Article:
In the past few months, I've been working on few projects related to virtualization and it makes sense to publicly share one of them. This project, VM-Vault, consists of a small hypervisor and a small virtual machine which are together used to protect cryptographic keys against memory disclosure vulnerabilities. An atacker, able to read any data in the Linux kernel virtual memory, would not be able to reveal cryptographic keys while the cryptographic keys can still be used for encryption or decryption.
My Master thesis
With my recent adventures in SVM-based virtualization, it made sense to revisit my Master thesis on protecting kernel cryptographic keys inside an encrypted virtual machine (text available here). In my thesis, the virtual machine's memory is encrypted via the feature AMD Secure Encrypted Virtualization (SEV) which makes the cryptographic keys inaccessible to the outside world. Communication of keys and encryption requests was achieved via the VirtIO (and vhost) interface. By using this solution, users of the the Linux Kernel Crypto API, like dm-crypt, could transparently have their keys be protected against the exploitation of memory disclosure vulnerabilities.
While the design achieved the goals of protecting key material against memory disclosure vulnerabilities, it suffered from resource under-utilization and high memory usage. This renders it impractical because likely nobody would use a solution which degrades disk encryption by 50% and uses over one gigabyte of memory.
The huge memory overhead and performance degradation in my thesis solution are both directly linked to my choice of using abstractions and to my idea of re-purposing an exisiting implementation to achieve something else. Namely, I relied on the existing virtualization stack (QEMU, KVM, etc.) and used a general-purpose kernel inside the VM: both choices simplify the implementation by relying on the provided abstractions but don't make sense at the end because they provide too much functionality and solve too many problems. The memory overhead accumulates from the usage of QEMU, OVMF, Linux kernel and a minimal user space. The performance degradation comes from the necessity to copy data between unencrypted and encrypted memory for when AMD SEV is used.
We don't need any of these abstractions and existing infrastructure to solve the problem of hiding some memory while still being able to operate with it. This goal has already been done in various ways (Tresor, Amnesia, Copker, Mimosa, etc.) with varying success. However, I would still like to rely on virtualization for my solution because virtualization achieves a natural isolation mechanism.
VM-Vault protects host cryptographic keys against memory disclosure vulnerabilities by storing the keys in its internal memory which is never directly readable or writeable by the Host kernel. The VM-Vault Hypervisor ensures that the VM's physical memory is never mapped into any other address space but into that of the VM. This measure prevents the host kernel from ever directly reading the stored cryptographic keys or the generated round keys from memory. To ensure that round keys are not leaked during operation with them, interrupts are disabled.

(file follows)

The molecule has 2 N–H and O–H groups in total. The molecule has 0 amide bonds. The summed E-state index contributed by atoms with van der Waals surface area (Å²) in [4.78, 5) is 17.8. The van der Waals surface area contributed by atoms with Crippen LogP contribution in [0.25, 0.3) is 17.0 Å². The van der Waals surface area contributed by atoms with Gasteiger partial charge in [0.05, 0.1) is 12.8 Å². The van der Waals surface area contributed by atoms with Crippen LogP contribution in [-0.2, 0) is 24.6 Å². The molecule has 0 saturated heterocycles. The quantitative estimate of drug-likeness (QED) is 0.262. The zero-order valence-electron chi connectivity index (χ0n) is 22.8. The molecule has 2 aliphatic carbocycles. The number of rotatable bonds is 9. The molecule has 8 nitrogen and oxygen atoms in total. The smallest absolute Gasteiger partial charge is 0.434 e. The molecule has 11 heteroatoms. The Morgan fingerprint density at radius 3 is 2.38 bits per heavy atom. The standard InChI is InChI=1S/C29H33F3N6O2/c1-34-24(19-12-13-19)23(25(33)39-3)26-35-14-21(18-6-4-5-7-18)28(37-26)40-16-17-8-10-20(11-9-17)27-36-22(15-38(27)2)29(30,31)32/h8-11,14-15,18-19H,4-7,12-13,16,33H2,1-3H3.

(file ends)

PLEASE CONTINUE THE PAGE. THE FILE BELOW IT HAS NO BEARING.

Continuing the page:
The figure above depicts the idea. VM-Vault can access the memory marked in orange, which is all of physical memory. However, the Host can directly access only the memory marked in purple, which happens to be all of memory without the memory used by VM-Vault. Thus, the host cannot directly access the stored keys via memory accesses without modifying the page tables.
Performance of handling encryption requests is important to have VM-Vault be of any practical use. To ensure that encryption and decryption throughput is high, VM-Vault does not perform any additional memory copies between different address spaces. Instead, VM-Vault performs address translation for the host memory ranges and works directly with the physical addresses of data.
The figure above shows address translation for an encryption request. The host kernel operates with data which spans a virtual address range but the data may be mapped onto multiple physical ranges. This creates a problem because VM-Vault is designed to work with host physical addresses, and thus this virtual range needs to be split into its corresponding contiguous physical ranges. In this case, the virtual range is split into two physical ranges. VM-Vault can directly work with physical addresses because all of physical memory is linearly mapped into the VM's address space.
It may seem that the split makes the implementation inconvenient and slow, but Linux cipher modules already receive a scatterlist for encryption/decryption requests. Thus, all of the work of splitting the virtual range into physically contiguous sub-ranges is already done anyway. Address translation may also come almost for free if the buffer's virtual address comes from the Linux direct-map. In this case, translation of a Host virtual address into a VM-accessible virtual address would require one integer subtraction and one integer addition.
Life of an encryption request
Let's examine the taken steps for serving an encryption request, so that some more light is shed onto VM-Vault and so that some performance issues become more apparent.
The figure above shows the steps which are taken to complete an encryption request which was made from a Linux kernel module. In this example, the request is sent from the dm-crypt kernel module, but similarly a user space process can issue such requests via the ioctl interface. In step 1, dm-crypt sends an encryption request via the Kernel Crypto API to the current cipher implementation, which happens to be the one provided by VM-Vault. The VM-Vault Hypervisor takes the request in step 2, parses the data segments and populates the necessary information into the communication block. There are many communication blocks, one for each CPU logical core, to be able to serve requests from each core in parallel. In step 3, the hypervisor resumes the VM-Vault Virtual Machine which is the only entity having access to the cryptographic key for the corresponding request. The VM takes the request in step 4. and encrypts the data using its own AES implementation based on the AES-NI extension. After encryption was performed, the VM performs a VM-exit (using the vmgexit instruction) in step 5 to pass execution to the VM-Vault Hypervisor. Finally, in step 6 the hypervisor returns success to the callee.